Luis Mendoza was economical with his pitches Sunday afternoon against the White Sox. He walked 4, and struck out 6, yet when he walked out of the game in the 8th with one out he had only thrown 93 pitches. He’s only gone that deep into a game on one other occasion this season, but unfortunately for him, it did not translate into a win. Chris Sale, though a little less sharp than we’ve been used to seeing, was still effective through his 8 innings. He scattered 10 hits by issuing no walks, which only allowed one run to cross the plate putting the Sox in position for victory.
White Sox (49-39): 2
Royals (38-49): 1
Adam Dunn hit his 28th homerun in the 1st inning. It would prove to be the difference, and we once again salute the Big Donkey. Dunn also struck out and walked in the contest, which, according to Christopher Kamka gives him his 14th “Dunn” of the season. The big man has hit a homerun in every game of the series. The other White Sox tally came in the form of a letdown, as the bases were loaded with nobody out in the 2nd. Alexei Ramirez smoked a grounder that was stabbed by Mike Moustakas at third. He tagged the base with his glove and tossed over to first for the double play. The run that came across during the play was the last that the Sox would manage.
After Sale had enough, everybody braced themselves for a cardiac save from Addison Reed: Closer. Reed took care of business, not in the most calming way possible, but he only allowed one hit to lock down the save.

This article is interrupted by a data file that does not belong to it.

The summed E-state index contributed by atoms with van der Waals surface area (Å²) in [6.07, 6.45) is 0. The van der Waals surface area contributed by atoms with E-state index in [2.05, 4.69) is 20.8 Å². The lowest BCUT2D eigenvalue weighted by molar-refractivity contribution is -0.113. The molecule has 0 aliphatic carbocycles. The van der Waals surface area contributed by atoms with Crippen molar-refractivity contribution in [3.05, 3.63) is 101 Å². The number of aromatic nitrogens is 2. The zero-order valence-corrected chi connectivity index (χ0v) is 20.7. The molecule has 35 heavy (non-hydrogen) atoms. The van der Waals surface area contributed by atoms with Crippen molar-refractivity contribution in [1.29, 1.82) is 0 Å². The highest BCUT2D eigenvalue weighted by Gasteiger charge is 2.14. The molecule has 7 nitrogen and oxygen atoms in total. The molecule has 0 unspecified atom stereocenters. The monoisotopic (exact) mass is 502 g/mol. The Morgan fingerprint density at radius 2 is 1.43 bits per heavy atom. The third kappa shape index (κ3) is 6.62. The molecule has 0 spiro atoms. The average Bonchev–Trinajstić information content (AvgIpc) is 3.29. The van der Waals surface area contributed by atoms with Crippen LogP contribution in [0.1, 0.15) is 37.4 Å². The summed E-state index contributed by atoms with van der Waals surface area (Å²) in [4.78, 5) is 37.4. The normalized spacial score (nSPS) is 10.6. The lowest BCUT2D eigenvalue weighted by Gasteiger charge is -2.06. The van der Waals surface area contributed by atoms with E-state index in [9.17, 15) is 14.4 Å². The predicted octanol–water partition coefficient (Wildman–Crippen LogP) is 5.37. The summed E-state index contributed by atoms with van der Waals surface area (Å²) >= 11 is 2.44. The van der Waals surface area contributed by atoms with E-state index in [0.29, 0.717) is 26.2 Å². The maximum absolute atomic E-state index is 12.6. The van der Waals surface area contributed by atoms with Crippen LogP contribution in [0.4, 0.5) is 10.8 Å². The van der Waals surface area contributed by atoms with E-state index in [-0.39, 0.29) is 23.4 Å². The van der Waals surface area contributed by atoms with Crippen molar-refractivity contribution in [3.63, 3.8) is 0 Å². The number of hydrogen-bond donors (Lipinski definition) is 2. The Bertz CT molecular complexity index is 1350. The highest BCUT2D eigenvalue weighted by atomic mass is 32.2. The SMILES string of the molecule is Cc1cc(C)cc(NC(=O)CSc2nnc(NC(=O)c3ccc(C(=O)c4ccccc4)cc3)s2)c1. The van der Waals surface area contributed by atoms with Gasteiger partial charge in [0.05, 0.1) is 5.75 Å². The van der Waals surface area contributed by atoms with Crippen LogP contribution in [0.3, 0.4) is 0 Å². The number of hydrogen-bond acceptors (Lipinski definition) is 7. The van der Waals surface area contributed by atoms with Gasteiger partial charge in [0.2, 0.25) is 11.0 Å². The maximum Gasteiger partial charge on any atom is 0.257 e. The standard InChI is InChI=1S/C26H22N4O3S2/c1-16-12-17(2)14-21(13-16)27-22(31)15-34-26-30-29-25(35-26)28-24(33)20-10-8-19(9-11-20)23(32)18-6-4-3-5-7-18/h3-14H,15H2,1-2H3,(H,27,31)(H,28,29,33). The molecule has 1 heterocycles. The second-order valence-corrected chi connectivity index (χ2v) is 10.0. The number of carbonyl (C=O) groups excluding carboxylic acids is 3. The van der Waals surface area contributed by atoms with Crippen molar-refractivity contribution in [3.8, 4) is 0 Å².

The Indians lost and the Tigers won, meaning that the closest pursuers of the White Sox at the moment are no longer playing their home games in Cleveland. It will likely be a Chicago/Detroit battle down the stretch, and so it begins.
Plus: Chris Sale getting it done without his best stuff. They always say that’s what separates the good pitchers from the great pitchers, and young pitchers seem to always struggle with it. Sale went out and didn’t miss bats the way that he typically does, but kept hitting his spots enough to not hand out any free passes and finagled an 8 inning 1 run effort.
Minus: A 410 foot wall in center field. The offense could have scored more runs, that would’ve have made everybody feel a little better. And they would have, had Alejandro De Aza’s 9th inning 407 foot blast been hit in any number of other stadiums. Kauffman has a deep center field and what would have been a 3 run 9th was downgraded to a simple scoring threat.
Player of the game
Chris Sale – .509 win expectancy added